Nadia Lim’s guide to growing beautiful tomatoes at home
There’s nothing quite like biting into a homegrown tomato.
Words: Extract from Nadia: A Seasonal Journal Photos: Rachael McKenna
Tomatoes are classified as determinate (bush) or indeterminate (vining). Determinate tomatoes are stocky, short plants that don’t usually require staking and are well-suited to containers or growing in a cage. They develop to a ‘determined’ height and produce flower buds at the end of their growing stem. They have a shorter season, and all the fruit tends to arrive at the same time, but this can be handy in locations with short summers.
‘Roma’ and ‘Scoresby Dwarf’ are two excellent varieties. Most tomato varieties are indeterminate, which means they behave like a vine and need to be propped up with stakes, string or teepees to keep them upright. They’re a lot more productive than determinate tomatoes and can accommodate fruit of different maturity at the same time. They can continue to fruit until late autumn when the conditions become too cold.
– Tomatoes are best grown from transplanted seedlings 11 weeks from transplant to harvest
– Space 50cm apart on the diagonal
– Crop rotation: heavy feeder, requiring soil with lots of nutrients or rich in compost. Rotate/alternate planting space with light feeders
– Plant family: Solanaceae
How to grow beautiful tomatoes
1. Prepare the soil
Tomatoes are heavy feeders, meaning they use lots of nutrients from the soil, so prepare the ground in advance of planting your seedlings and you’ll be on the way to the best crop of tomatoes ever. Incorporate compost or seaweed a few weeks before planting, or dig in sheep pellets or fish meal.
2. Don’t plant out too early
Don’t be too eager to plant out tomato seedlings when spring arrives, especially if you live in a cold area. Tomatoes don’t like the cold and are sensitive to frosts,
so wait until all risk of frost has passed. Traditionally, tomato seedlings are planted on or about Labour Day (late October).
Seeds sown during September should be ready for planting by late October and early November. Sow in pots or trays filled with seed-raising mix and keep in a warm, sheltered spot out of direct sunlight until ready. Tomatoes planted in early summer will produce fruit in autumn.
3. Plant in full sun
When seedlings reach 10cm high, plant outdoors in well-drained soil in full sun or a glasshouse. Space 50cm apart to allow for air movement; too close and plants will be susceptible to disease.
4. Plant deeply
Pinch off the bottom set of leaves from each seedling and bury the roots and stem into prepared garden soil up to the next set of leaves (those furry stems are just waiting to come into contact with the soil to turn into new roots). Plants will form new roots along the buried stems, enabling them to absorb more water and nutrients and be off to the best start.
5. Stake at planting time
Stake or string indeterminate varieties when planting to avoid damaging roots if stakes are inserted later. Determinate varieties typically do not need staking.
6. Feed regularly
Feed plants every two or three weeks with a balanced, water-soluble plant food such as seaweed solution.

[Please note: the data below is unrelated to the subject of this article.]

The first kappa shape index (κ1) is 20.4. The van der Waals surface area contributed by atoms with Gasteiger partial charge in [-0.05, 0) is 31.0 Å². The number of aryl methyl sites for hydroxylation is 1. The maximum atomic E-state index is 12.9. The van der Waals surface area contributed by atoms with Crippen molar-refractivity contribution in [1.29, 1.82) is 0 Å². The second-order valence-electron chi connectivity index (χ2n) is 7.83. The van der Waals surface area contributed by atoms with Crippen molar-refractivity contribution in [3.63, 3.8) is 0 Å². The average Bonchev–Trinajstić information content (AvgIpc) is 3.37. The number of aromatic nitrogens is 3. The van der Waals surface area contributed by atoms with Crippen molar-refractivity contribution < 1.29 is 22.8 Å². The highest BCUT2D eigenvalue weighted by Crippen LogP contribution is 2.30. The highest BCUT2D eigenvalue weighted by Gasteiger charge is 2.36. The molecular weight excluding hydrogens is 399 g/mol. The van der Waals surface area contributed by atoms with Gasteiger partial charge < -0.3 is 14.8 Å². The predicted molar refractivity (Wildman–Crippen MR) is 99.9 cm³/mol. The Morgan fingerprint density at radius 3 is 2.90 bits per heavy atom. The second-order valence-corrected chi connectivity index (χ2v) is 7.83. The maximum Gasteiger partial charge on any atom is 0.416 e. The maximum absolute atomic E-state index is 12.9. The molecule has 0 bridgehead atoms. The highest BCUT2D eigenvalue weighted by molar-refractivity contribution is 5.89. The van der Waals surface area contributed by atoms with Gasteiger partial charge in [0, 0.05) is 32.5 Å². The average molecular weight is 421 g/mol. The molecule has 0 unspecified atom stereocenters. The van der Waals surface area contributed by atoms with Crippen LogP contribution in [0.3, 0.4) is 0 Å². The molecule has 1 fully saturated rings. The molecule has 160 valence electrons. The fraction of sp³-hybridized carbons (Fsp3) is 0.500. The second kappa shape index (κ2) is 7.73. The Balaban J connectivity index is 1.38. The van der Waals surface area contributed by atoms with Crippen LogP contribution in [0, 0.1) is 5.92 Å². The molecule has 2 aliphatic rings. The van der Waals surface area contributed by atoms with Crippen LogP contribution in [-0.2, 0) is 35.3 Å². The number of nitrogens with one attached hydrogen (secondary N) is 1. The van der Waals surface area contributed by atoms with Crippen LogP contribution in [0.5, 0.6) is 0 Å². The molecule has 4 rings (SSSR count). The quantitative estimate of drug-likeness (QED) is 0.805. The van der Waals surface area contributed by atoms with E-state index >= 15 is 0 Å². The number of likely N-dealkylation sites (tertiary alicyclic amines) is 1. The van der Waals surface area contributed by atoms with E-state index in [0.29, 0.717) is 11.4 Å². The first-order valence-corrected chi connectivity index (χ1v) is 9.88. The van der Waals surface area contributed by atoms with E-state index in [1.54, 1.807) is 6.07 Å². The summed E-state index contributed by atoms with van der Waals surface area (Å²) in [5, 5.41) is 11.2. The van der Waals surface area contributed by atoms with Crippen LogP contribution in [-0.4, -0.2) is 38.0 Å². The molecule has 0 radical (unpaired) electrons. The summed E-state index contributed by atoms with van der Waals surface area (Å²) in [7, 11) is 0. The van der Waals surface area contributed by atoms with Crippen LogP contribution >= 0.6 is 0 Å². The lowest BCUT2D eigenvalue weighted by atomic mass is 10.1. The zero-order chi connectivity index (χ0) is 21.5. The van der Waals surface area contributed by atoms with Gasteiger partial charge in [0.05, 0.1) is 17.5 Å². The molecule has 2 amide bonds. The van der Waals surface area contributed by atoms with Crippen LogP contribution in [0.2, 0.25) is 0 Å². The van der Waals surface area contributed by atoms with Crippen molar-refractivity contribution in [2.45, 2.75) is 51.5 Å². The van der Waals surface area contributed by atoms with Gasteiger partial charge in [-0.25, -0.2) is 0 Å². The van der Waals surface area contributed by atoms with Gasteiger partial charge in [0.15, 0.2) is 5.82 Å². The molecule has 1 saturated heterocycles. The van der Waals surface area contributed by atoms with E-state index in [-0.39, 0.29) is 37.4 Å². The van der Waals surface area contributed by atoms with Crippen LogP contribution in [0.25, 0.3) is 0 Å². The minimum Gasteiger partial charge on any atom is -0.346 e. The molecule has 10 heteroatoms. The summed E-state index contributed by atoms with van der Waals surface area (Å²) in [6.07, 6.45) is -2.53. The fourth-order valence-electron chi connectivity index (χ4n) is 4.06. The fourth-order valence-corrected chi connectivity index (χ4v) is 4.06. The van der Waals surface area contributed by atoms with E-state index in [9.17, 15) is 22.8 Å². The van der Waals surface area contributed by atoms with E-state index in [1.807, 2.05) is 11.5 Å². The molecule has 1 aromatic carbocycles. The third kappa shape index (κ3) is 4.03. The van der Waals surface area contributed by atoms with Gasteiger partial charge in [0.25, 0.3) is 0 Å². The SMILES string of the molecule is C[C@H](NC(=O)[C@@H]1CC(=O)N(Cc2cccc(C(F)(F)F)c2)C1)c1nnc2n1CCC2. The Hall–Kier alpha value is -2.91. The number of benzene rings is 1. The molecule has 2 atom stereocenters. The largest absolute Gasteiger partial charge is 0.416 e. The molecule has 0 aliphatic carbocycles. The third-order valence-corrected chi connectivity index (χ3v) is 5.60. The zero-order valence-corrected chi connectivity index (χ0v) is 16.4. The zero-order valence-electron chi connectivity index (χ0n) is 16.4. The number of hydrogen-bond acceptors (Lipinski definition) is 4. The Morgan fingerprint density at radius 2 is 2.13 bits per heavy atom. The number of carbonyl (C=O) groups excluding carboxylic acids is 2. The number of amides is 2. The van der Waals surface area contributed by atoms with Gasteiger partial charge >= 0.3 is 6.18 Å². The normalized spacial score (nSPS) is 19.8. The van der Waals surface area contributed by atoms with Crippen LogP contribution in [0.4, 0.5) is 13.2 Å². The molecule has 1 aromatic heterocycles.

7. Water regularly, and consistently
Tomatoes like a regular and consistent watering regime. If soil moisture levels fluctuate too much, the fruit can split or suffer from blossom end rot. It might be worth setting up a basic irrigation system if hand-watering is inconvenient.
8. Remove side shoots
As plants grow, pinch off the laterals (side stems), leaving just a few branches growing from the main stem. This encourages tomatoes to put their energy into fruit development rather than leaf growth. It’s a good idea to remove the lower leaves as plants grow to prevent diseases transferring from the soil onto foliage. Pop these side shoots into the ground, and they will grow
as new plants.
9. Plant prolific producers
For maximum yields, pick tomatoes that are guaranteed to produce. Try ‘Sweet 100’, ‘Sweet Gold’, ‘Gardener’s Delight’ and ‘Gold Nugget’ — all prolific, sweet, cherry tomatoes. Prolific heirlooms include ‘Oxheart’, ‘Watermouth’, ‘Burbank’ and ‘Tangella’. (The latter also has exceptionally high levels of the health-giving tetra-cis-lycopene.) For a modern hybrid, try the medium-sized ‘Soprano F1’ or the meaty ‘Andiamo F1’.
10. Outside the ordinary
There are thousands of weird and wonderful varieties of tomatoes, so try planting something a bit different. This year I’ve grown ‘Black Russian’, ‘Green Zebra’, ‘Broad Ripple Yellow Currant’, ‘Orange Roma’, as well as ‘Watermouth’, ‘Beefsteak’ and heirloom cherry tomatoes.
11. Good companions
I always plant basil with tomatoes. Basil has a strong smell which masks the scent of the tomato plants from pests. Other useful companion plants include marigolds, nasturtiums, spring onions, chives, and coriander. The nasturtiums also draw pests away from tomato plants.
This is an extract from the summer edition of Nadia: A Seasonal Journal. This quarterly publication offers on how to grow vegetables and fruit and how to cook for family and friends with homegrown and locally sourced produce. In supermarkets and bookstores nationwide on 10 December, 2020.